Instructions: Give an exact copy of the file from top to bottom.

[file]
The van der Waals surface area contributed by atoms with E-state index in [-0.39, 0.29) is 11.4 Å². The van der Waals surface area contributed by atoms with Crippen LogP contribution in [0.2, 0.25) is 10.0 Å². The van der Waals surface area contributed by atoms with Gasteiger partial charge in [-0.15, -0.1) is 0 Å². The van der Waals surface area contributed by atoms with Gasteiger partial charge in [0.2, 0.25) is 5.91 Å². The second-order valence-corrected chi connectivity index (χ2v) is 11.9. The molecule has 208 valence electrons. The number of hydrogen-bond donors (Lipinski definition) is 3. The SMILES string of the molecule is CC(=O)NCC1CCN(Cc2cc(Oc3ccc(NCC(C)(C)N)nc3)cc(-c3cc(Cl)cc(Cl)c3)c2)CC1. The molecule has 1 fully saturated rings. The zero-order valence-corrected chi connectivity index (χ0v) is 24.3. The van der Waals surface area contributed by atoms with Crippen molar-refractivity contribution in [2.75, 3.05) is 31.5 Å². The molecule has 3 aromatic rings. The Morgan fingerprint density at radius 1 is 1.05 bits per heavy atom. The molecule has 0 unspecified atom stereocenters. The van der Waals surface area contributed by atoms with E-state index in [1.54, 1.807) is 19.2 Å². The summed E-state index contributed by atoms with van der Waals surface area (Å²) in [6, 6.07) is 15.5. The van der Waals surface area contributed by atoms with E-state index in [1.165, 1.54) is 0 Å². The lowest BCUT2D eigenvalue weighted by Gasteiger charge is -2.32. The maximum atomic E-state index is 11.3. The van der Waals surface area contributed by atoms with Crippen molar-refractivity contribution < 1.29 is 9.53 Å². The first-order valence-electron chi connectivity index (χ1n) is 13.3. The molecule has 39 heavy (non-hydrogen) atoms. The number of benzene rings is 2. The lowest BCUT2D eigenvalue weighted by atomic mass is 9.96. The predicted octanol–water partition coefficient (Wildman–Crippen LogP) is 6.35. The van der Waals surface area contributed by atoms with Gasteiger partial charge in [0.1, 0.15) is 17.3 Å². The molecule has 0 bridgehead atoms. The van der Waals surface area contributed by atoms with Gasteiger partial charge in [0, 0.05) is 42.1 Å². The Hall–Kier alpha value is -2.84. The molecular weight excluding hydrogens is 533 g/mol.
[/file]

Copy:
The van der Waals surface area contributed by atoms with E-state index in [-0.39, 0.29) is 11.4 Å². The van der Waals surface area contributed by atoms with Crippen LogP contribution in [0.2, 0.25) is 10.0 Å². The van der Waals surface area contributed by atoms with Gasteiger partial charge in [-0.15, -0.1) is 0 Å². The van der Waals surface area contributed by atoms with Gasteiger partial charge in [0.2, 0.25) is 5.91 Å². The second-order valence-corrected chi connectivity index (χ2v) is 11.9. The molecule has 208 valence electrons. The number of hydrogen-bond donors (Lipinski definition) is 3. The SMILES string of the molecule is CC(=O)NCC1CCN(Cc2cc(Oc3ccc(NCC(C)(C)N)nc3)cc(-c3cc(Cl)cc(Cl)c3)c2)CC1. The molecule has 1 fully saturated rings. The zero-order valence-corrected chi connectivity index (χ0v) is 24.3. The van der Waals surface area contributed by atoms with Crippen molar-refractivity contribution in [2.75, 3.05) is 31.5 Å². The molecule has 3 aromatic rings. The Morgan fingerprint density at radius 1 is 1.05 bits per heavy atom. The molecule has 0 unspecified atom stereocenters. The van der Waals surface area contributed by atoms with E-state index in [1.54, 1.807) is 19.2 Å². The summed E-state index contributed by atoms with van der Waals surface area (Å²) in [6, 6.07) is 15.5. The van der Waals surface area contributed by atoms with E-state index in [1.165, 1.54) is 0 Å². The lowest BCUT2D eigenvalue weighted by Gasteiger charge is -2.32. The maximum atomic E-state index is 11.3. The van der Waals surface area contributed by atoms with Crippen molar-refractivity contribution < 1.29 is 9.53 Å². The first-order valence-electron chi connectivity index (χ1n) is 13.3. The molecule has 39 heavy (non-hydrogen) atoms. The number of benzene rings is 2. The lowest BCUT2D eigenvalue weighted by atomic mass is 9.96. The predicted octanol–water partition coefficient (Wildman–Crippen LogP) is 6.35. The van der Waals surface area contributed by atoms with Gasteiger partial charge in [0.1, 0.15) is 17.3 Å². The molecule has 0 bridgehead atoms. The van der Waals surface area contributed by atoms with Gasteiger partial charge in [0, 0.05) is 42.1 Å². The Hall–Kier alpha value is -2.84. The molecular weight excluding hydrogens is 533 g/mol.